Artistes, music sampling without permission is wrong
Intellectual property attorney Richard Stim states the following as it pertains to music sampling in recordings: "Like all artistes, musicians sometimes like to borrow from one another. The complication, however, is that copyright law gives musicians exclusive rights over their work. If you use "samples" of other people's music in your own commercially released music, you should first obtain written permission, so as to avoid allegations of copyright infringement."
The above sentiments were also expressed by regional copyright expert, Dominican McCarthy Marie at a songwriter's workshop held at the end of July this year. The statement was published in NOLO, the first American internet site which gives information and direction on matters pertaining to intellectual property.
Like Stim, Marie also supposes that why many artistes never get caught it is because they are somewhat under the radar, meaning that they have sold less than or insignificant number of copies of the pirated material to make it commercially viable to be of concern to the actual owners.
"Using a sample without clearance is always risky. However, as a practical matter, if you sell recordings only at shows and do not make more than one thousand copies, your risk is reduced. The owner of the source recording will be unlikely to learn of your samples. However, if your recording becomes popular at clubs or on the radio, or if a major label wants to pick it up, you will have to deal with sample clearance, and might face consequences for your initial failure to do so," states attorney Stim.
There seem to be a new fad over the last five years in particular that many local bands infuse samples wholesale into their music. Most of the time the violator is so brazen that he doesn't acknowledge or accredit the owners on his CD releases. Unsuspecting fans, many times think it's their work, not realizing that it was stolen; after all, most of these samples are taken from hits long before their time.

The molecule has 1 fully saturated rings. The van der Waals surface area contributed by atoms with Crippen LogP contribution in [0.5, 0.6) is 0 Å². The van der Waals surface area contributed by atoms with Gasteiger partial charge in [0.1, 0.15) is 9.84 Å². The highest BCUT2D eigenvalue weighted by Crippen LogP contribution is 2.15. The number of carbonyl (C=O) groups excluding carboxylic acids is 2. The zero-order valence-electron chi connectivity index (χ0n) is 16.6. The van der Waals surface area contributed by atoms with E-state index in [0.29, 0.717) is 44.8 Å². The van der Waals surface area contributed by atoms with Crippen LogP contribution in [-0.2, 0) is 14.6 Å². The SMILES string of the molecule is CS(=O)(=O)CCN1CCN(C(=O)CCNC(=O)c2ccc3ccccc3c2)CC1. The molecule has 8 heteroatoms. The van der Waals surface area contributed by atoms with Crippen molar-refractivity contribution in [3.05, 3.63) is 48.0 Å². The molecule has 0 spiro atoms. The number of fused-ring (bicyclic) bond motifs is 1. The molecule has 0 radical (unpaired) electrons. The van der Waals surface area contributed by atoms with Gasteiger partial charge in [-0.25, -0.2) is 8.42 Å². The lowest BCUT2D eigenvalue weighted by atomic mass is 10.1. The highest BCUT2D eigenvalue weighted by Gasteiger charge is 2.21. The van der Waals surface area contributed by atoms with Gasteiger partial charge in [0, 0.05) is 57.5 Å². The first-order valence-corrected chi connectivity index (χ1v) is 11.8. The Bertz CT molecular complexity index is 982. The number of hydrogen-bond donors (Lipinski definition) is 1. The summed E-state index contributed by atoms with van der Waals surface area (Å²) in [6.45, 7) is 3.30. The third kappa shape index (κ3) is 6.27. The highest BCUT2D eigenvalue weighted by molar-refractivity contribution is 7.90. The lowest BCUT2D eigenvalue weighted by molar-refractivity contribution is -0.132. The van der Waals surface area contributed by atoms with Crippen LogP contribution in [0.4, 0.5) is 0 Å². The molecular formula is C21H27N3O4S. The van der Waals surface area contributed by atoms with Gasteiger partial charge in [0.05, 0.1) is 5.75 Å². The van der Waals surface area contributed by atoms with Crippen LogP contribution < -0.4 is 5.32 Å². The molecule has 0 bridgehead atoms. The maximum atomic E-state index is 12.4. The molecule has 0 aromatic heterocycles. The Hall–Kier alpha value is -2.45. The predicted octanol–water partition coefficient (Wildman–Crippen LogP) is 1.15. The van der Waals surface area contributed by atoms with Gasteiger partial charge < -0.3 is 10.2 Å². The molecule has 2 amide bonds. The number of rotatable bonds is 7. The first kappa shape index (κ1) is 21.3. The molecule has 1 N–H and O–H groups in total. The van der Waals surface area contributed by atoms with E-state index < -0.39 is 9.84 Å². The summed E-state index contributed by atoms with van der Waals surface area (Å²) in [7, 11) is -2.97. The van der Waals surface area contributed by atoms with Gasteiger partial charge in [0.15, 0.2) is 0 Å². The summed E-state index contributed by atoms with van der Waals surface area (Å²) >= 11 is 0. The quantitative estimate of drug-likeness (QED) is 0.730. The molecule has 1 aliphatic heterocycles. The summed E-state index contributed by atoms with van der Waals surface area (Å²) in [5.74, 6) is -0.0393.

With the frivolity with which that this infringement is occurring it would seem then that most local artistes who do this are either not aware that it's a violation of intellectual property or they are just blatant and don't expect their recording to be valued as important.
However, even more significant than this is the fact that artistes are seen to be the greatest violators of their own music. Quite a few local artistes such as Gordon Henderson, Hunter, and Michele Henderson, to name a few whose rights were infringed and have been compensated for use of their music without their permission.
Others such as the Midnite Grovers and many calypsonians have lamented that record shops were replicating and selling their works illegally in the past, a total violation of their rights. The same also applies to rhythms where an artiste just sings on a beat and before you know it there are ten versions on that particular track.
A number of Jamaicans are doing so but what our locals may not be aware of is that usually permission is granted by the producer of the beat or song as Jamaican artistes are very savvy as to their rights in this music business. They also don't mind as the frequent use of what was originally produced by them, positions them to receive greater air play and the royalties which can be accrued as a result.
One fondly remembers the musical feud between Serenade and WCK in the early Nineties about the composition "Tony Marco" as to who stole whose concept. It happened most recently with the late Jeff Joe and Anthony Gussie formally of Black Affairs over the hit song "Aye Mama". I must say, however, for whatever its worth, I did hear Jeff respectfully credited Gussie as the composer in one of his Martinique shows.
Business houses and radio stations are known violators of intellectual property because they use songs to advertise and bring attention to their products and services- permission should and must be sought.
I have heard samplers that have nothing to do with the song it was infused with; hence I can only conclude it was just put in to add some spice or lift on an already weak composition. It's sometimes could be put in because there may be a lack of skill and so the composer/lyricist has come to his wits end and really don't know where to go with the song; that is called writer's block.
When one thinks of the quantity and quality of original lyrics produced by Pat Aaron, Chubby and Gordon Henderson, three of our most prolific writers of all times, it is cheap, deceitful and tantamount to theft to use fellow artiste's work without their permission or even acknowledgement.
Here's a word to the wise: if you are one of the artistes who is guilty of the practice of sampling or utilizing works that are not yours and having it posed as if it were yours, this is wrong. One should try to be as original as possible and not "paro" on the intellectual property of others.
In closing, I dedicate this article to the memory of the great Aretha Franklin, Queen of Soul, who passed last month.